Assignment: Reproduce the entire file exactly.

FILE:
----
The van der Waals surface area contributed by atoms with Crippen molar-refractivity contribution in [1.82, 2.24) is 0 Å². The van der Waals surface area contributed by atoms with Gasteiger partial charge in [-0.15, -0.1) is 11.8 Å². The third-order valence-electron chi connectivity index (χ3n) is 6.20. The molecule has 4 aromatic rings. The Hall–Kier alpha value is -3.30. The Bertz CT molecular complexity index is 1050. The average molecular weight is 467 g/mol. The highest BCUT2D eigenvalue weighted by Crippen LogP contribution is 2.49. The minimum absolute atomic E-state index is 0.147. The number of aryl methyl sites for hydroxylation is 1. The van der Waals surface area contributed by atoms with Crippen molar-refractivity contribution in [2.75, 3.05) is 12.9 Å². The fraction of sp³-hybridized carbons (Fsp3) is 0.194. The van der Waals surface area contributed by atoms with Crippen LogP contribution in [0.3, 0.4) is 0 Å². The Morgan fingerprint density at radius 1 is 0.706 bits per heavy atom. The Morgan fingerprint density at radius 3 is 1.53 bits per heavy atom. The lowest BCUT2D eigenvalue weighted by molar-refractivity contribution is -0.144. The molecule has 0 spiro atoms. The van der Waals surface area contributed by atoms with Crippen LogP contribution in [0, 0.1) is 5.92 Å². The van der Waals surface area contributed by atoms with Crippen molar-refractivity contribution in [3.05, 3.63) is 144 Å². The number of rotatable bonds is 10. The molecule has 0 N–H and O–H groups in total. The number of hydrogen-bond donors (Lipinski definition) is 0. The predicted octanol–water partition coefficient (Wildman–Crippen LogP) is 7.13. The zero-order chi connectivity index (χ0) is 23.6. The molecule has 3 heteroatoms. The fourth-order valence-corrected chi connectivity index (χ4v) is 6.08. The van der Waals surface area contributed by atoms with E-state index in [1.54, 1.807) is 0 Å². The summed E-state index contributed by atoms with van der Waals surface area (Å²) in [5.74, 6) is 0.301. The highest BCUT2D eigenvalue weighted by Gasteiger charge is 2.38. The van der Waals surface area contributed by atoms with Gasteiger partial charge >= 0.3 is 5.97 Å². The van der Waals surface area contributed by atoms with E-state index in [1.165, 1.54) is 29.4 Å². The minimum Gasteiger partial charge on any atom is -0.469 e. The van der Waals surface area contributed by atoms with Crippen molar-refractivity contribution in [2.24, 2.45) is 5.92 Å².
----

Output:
The van der Waals surface area contributed by atoms with Crippen molar-refractivity contribution in [1.82, 2.24) is 0 Å². The van der Waals surface area contributed by atoms with Gasteiger partial charge in [-0.15, -0.1) is 11.8 Å². The third-order valence-electron chi connectivity index (χ3n) is 6.20. The molecule has 4 aromatic rings. The Hall–Kier alpha value is -3.30. The Bertz CT molecular complexity index is 1050. The average molecular weight is 467 g/mol. The highest BCUT2D eigenvalue weighted by Crippen LogP contribution is 2.49. The minimum absolute atomic E-state index is 0.147. The number of aryl methyl sites for hydroxylation is 1. The van der Waals surface area contributed by atoms with Crippen molar-refractivity contribution in [2.75, 3.05) is 12.9 Å². The fraction of sp³-hybridized carbons (Fsp3) is 0.194. The van der Waals surface area contributed by atoms with Crippen LogP contribution in [0.3, 0.4) is 0 Å². The Morgan fingerprint density at radius 1 is 0.706 bits per heavy atom. The Morgan fingerprint density at radius 3 is 1.53 bits per heavy atom. The lowest BCUT2D eigenvalue weighted by molar-refractivity contribution is -0.144. The molecule has 0 spiro atoms. The van der Waals surface area contributed by atoms with Crippen LogP contribution in [0, 0.1) is 5.92 Å². The van der Waals surface area contributed by atoms with Crippen molar-refractivity contribution in [3.05, 3.63) is 144 Å². The number of rotatable bonds is 10. The molecule has 0 N–H and O–H groups in total. The number of hydrogen-bond donors (Lipinski definition) is 0. The predicted octanol–water partition coefficient (Wildman–Crippen LogP) is 7.13. The zero-order chi connectivity index (χ0) is 23.6. The molecule has 3 heteroatoms. The fourth-order valence-corrected chi connectivity index (χ4v) is 6.08. The van der Waals surface area contributed by atoms with E-state index in [1.54, 1.807) is 0 Å². The summed E-state index contributed by atoms with van der Waals surface area (Å²) in [5.74, 6) is 0.301. The highest BCUT2D eigenvalue weighted by Gasteiger charge is 2.38. The van der Waals surface area contributed by atoms with Gasteiger partial charge >= 0.3 is 5.97 Å². The van der Waals surface area contributed by atoms with E-state index in [1.165, 1.54) is 29.4 Å². The minimum Gasteiger partial charge on any atom is -0.469 e. The van der Waals surface area contributed by atoms with Crippen molar-refractivity contribution in [2.24, 2.45) is 5.92 Å².